5 Awesome Tesla Model S Features (5 Reasons Why We’d Still Never Buy One)

5 Awesome Tesla Model S Features (5 Reasons Why We’d Still Never Buy One)

Few vehicles in automotive history will forever remain all-time icons for their groundbreaking innovation. The Tesla Model S falls in this category as Tesla’s first fully in-house developed model. Even with newer and better EV models hitting the market every year, the Model S might go down as the most important electric car ever. It proved that EVs could be desirable and commercially viable, and its success helped put Tesla on the automotive map.

Since its launch in 2012, Tesla has constantly updated the popular four-door sedan. They have no intention of discontinuing The Model S, which keeps unlocking new levels of performance, battery range, and technology, with various models introduced in the lineup, including the Model S P100D and the 1020 horsepower Model S Plaid. As with any automotive product, the Model S isn’t perfect. It has many features to fall in love with, but it still comes with a few flaws you can’t overlook when in the market for a high-performance Tesla car.

10 Awesome Feature: 405-Mile Battery Range

Over the last decade, new technological developments have pushed EV battery capacities to new highs, and range anxiety is almost a thing of the past. Now you can travel more than 500 miles per charge thanks to the 1,000hp Lucid Air Dream Edition. The Tesla Model S has always been at the forefront in pushing the range limits, and the current model has an estimated range of 405 miles between recharges.

That is incredibly high for a performance-oriented vehicle powering its three motors from a 100kWh battery pack. Also, it has impressive supercharging and can recharge up to 200 mile-range in 15 minutes.

RELATED: These 10 Electric Cars Will Make Range Anxiety A Thing Of The Past

9 We’d Never Buy: The Yoke Steering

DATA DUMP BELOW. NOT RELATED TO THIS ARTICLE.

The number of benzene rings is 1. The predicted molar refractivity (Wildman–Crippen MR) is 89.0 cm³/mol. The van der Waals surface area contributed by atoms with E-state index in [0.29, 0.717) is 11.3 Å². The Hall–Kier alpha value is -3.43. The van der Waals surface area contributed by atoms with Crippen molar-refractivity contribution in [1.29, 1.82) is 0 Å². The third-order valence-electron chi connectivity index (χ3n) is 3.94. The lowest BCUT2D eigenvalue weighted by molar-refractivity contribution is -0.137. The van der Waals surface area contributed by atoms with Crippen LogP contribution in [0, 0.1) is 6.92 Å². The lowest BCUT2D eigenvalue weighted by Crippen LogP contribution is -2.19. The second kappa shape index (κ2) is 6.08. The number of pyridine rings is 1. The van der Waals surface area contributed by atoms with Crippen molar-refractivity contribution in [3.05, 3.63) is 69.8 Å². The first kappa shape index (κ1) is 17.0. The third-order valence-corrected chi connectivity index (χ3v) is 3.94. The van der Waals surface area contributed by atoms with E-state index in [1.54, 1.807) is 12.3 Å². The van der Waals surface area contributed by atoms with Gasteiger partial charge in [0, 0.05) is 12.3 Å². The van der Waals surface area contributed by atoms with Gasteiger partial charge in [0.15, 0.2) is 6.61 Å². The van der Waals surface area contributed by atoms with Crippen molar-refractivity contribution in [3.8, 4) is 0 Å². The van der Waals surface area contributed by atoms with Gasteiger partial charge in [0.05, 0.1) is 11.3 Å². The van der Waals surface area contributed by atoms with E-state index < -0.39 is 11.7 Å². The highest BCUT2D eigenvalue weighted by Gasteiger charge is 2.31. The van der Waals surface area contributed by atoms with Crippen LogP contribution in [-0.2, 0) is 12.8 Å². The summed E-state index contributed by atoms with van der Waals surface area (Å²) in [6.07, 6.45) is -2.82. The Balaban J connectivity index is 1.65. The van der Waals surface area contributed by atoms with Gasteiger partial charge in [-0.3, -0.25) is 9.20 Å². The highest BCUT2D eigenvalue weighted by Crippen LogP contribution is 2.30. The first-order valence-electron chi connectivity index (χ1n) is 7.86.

Tesla went for a futuristic cabin with the Tesla Model S, and while some will love it, others will lament the lack of a traditional steering wheel. This is one of the glaring changes implemented in the 2022 model, which saw the steering yoke replace the conventional wheel.

Tesla no longer offers a traditional wheel; you must learn to live with this futuristic steering. The Formula One style steering does well on good roads at high-speed maneuvers backed by Tesla’s autopilot feature, but it makes it much harder to complete low-speed maneuvers.

8 Awesome Feature: The Ludicrous Plus Mode

Musk and his Tesla engineers must have added a secret warp drive on the Model S. At least that is what we think they meant to unlock with the Ludicrous Plus Mode, which references the space opera parody “Spaceballs.” The mode to unleash the full potential of the Model S debuted back in 2016, and it makes a big difference in its current update.

You can activate the Ludicrous Plus mode by holding the Ludicrous option in the settings menu for 5 seconds. It triggers the screen’s hyperspace animation and turns the Tesla into a rapid beast capable of launching to 60 mph in under 2.3 seconds.

7 We’d Never Buy: Inconsistent Build Quality

Tesla cars are way ahead of the pack in packing the latest technological advancements and driver aids. They get full marks for innovation, but they leave plenty to desire when they get to build the car, and the Model S is a good example as it shows inconsistencies in build quality.

When you spend six figures on a car, you expect the best attention to detail across every inch of your car. But the Model S comes with panel gaps and other questionable quality issues. Edmunds notes that some Model S cars have crooked interior pieces and poorly aligned doors.